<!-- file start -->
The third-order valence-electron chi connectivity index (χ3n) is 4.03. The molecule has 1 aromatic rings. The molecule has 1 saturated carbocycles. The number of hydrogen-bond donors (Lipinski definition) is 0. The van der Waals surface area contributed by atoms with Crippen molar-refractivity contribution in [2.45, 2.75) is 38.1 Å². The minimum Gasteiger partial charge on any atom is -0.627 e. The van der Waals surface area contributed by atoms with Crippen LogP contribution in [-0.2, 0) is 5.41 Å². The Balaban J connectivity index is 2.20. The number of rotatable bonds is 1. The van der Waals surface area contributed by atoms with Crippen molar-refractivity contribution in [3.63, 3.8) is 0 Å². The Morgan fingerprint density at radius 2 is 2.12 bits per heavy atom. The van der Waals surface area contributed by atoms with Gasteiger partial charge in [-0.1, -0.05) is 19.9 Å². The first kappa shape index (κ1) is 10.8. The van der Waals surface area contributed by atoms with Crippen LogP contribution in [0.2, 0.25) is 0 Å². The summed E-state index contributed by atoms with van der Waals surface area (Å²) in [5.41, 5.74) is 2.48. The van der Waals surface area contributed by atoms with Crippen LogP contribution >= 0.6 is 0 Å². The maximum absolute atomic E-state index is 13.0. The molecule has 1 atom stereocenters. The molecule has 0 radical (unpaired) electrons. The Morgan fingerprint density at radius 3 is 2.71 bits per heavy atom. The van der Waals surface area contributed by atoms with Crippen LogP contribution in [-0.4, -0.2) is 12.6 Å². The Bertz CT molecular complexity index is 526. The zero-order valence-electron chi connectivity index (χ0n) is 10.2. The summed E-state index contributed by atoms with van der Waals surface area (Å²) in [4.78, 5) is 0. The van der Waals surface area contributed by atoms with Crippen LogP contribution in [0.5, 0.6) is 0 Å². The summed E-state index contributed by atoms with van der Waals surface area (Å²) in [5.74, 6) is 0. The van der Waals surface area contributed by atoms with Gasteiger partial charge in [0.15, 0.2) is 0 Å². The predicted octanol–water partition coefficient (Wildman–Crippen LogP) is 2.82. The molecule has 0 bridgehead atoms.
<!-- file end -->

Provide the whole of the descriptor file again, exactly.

The third-order valence-electron chi connectivity index (χ3n) is 4.03. The molecule has 1 aromatic rings. The molecule has 1 saturated carbocycles. The number of hydrogen-bond donors (Lipinski definition) is 0. The van der Waals surface area contributed by atoms with Crippen molar-refractivity contribution in [2.45, 2.75) is 38.1 Å². The minimum Gasteiger partial charge on any atom is -0.627 e. The van der Waals surface area contributed by atoms with Crippen LogP contribution in [-0.2, 0) is 5.41 Å². The Balaban J connectivity index is 2.20. The number of rotatable bonds is 1. The van der Waals surface area contributed by atoms with Crippen molar-refractivity contribution in [3.63, 3.8) is 0 Å². The Morgan fingerprint density at radius 2 is 2.12 bits per heavy atom. The van der Waals surface area contributed by atoms with Gasteiger partial charge in [-0.1, -0.05) is 19.9 Å². The first kappa shape index (κ1) is 10.8. The van der Waals surface area contributed by atoms with Crippen LogP contribution in [0.2, 0.25) is 0 Å². The summed E-state index contributed by atoms with van der Waals surface area (Å²) in [5.41, 5.74) is 2.48. The van der Waals surface area contributed by atoms with Crippen LogP contribution >= 0.6 is 0 Å². The maximum absolute atomic E-state index is 13.0. The molecule has 1 atom stereocenters. The molecule has 0 radical (unpaired) electrons. The Morgan fingerprint density at radius 3 is 2.71 bits per heavy atom. The van der Waals surface area contributed by atoms with Crippen LogP contribution in [-0.4, -0.2) is 12.6 Å². The Bertz CT molecular complexity index is 526. The zero-order valence-electron chi connectivity index (χ0n) is 10.2. The summed E-state index contributed by atoms with van der Waals surface area (Å²) in [4.78, 5) is 0. The van der Waals surface area contributed by atoms with Crippen LogP contribution in [0.5, 0.6) is 0 Å². The summed E-state index contributed by atoms with van der Waals surface area (Å²) in [5.74, 6) is 0. The van der Waals surface area contributed by atoms with Gasteiger partial charge in [0.15, 0.2) is 0 Å². The predicted octanol–water partition coefficient (Wildman–Crippen LogP) is 2.82. The molecule has 0 bridgehead atoms.